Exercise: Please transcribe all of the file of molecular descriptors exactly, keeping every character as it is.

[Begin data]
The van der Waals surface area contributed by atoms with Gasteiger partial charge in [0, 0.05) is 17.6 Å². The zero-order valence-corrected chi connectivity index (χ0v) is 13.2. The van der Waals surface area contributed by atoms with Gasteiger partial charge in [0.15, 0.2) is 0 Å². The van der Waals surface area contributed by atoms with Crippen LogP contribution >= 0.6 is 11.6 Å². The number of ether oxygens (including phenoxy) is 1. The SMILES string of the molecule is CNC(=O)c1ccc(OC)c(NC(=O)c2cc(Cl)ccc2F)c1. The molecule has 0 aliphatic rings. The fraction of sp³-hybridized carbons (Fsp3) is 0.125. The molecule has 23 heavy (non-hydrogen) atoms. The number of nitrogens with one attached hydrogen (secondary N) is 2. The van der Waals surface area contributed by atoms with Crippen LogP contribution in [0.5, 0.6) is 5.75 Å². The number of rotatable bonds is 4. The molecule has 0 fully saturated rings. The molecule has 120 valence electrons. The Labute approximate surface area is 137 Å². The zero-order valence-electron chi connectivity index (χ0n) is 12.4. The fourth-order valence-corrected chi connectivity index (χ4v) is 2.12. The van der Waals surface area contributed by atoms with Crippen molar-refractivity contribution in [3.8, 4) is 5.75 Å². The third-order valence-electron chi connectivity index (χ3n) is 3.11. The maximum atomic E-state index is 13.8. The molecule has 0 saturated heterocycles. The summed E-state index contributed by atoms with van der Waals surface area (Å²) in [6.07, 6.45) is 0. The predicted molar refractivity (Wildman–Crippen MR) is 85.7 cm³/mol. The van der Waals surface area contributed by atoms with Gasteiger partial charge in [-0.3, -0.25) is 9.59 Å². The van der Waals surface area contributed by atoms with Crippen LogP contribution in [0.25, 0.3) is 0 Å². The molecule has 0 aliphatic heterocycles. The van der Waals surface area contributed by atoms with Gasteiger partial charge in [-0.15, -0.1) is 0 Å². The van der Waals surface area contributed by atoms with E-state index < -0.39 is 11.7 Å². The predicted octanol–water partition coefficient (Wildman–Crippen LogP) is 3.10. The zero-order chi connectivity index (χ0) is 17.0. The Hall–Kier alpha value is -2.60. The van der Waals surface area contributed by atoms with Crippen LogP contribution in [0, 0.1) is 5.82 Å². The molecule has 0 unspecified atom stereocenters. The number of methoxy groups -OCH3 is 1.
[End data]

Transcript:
The van der Waals surface area contributed by atoms with Gasteiger partial charge in [0, 0.05) is 17.6 Å². The zero-order valence-corrected chi connectivity index (χ0v) is 13.2. The van der Waals surface area contributed by atoms with Gasteiger partial charge in [0.15, 0.2) is 0 Å². The van der Waals surface area contributed by atoms with Crippen LogP contribution >= 0.6 is 11.6 Å². The number of ether oxygens (including phenoxy) is 1. The SMILES string of the molecule is CNC(=O)c1ccc(OC)c(NC(=O)c2cc(Cl)ccc2F)c1. The molecule has 0 aliphatic rings. The fraction of sp³-hybridized carbons (Fsp3) is 0.125. The molecule has 23 heavy (non-hydrogen) atoms. The number of nitrogens with one attached hydrogen (secondary N) is 2. The van der Waals surface area contributed by atoms with Crippen LogP contribution in [0.5, 0.6) is 5.75 Å². The number of rotatable bonds is 4. The molecule has 0 fully saturated rings. The molecule has 120 valence electrons. The Labute approximate surface area is 137 Å². The zero-order valence-electron chi connectivity index (χ0n) is 12.4. The fourth-order valence-corrected chi connectivity index (χ4v) is 2.12. The van der Waals surface area contributed by atoms with Crippen molar-refractivity contribution in [3.8, 4) is 5.75 Å². The third-order valence-electron chi connectivity index (χ3n) is 3.11. The maximum atomic E-state index is 13.8. The molecule has 0 saturated heterocycles. The summed E-state index contributed by atoms with van der Waals surface area (Å²) in [6.07, 6.45) is 0. The predicted molar refractivity (Wildman–Crippen MR) is 85.7 cm³/mol. The van der Waals surface area contributed by atoms with Gasteiger partial charge in [-0.3, -0.25) is 9.59 Å². The van der Waals surface area contributed by atoms with Crippen LogP contribution in [0.25, 0.3) is 0 Å². The molecule has 0 aliphatic heterocycles. The van der Waals surface area contributed by atoms with Gasteiger partial charge in [-0.15, -0.1) is 0 Å². The van der Waals surface area contributed by atoms with E-state index < -0.39 is 11.7 Å². The predicted octanol–water partition coefficient (Wildman–Crippen LogP) is 3.10. The zero-order chi connectivity index (χ0) is 17.0. The Hall–Kier alpha value is -2.60. The van der Waals surface area contributed by atoms with Crippen LogP contribution in [0, 0.1) is 5.82 Å². The molecule has 0 unspecified atom stereocenters. The number of methoxy groups -OCH3 is 1.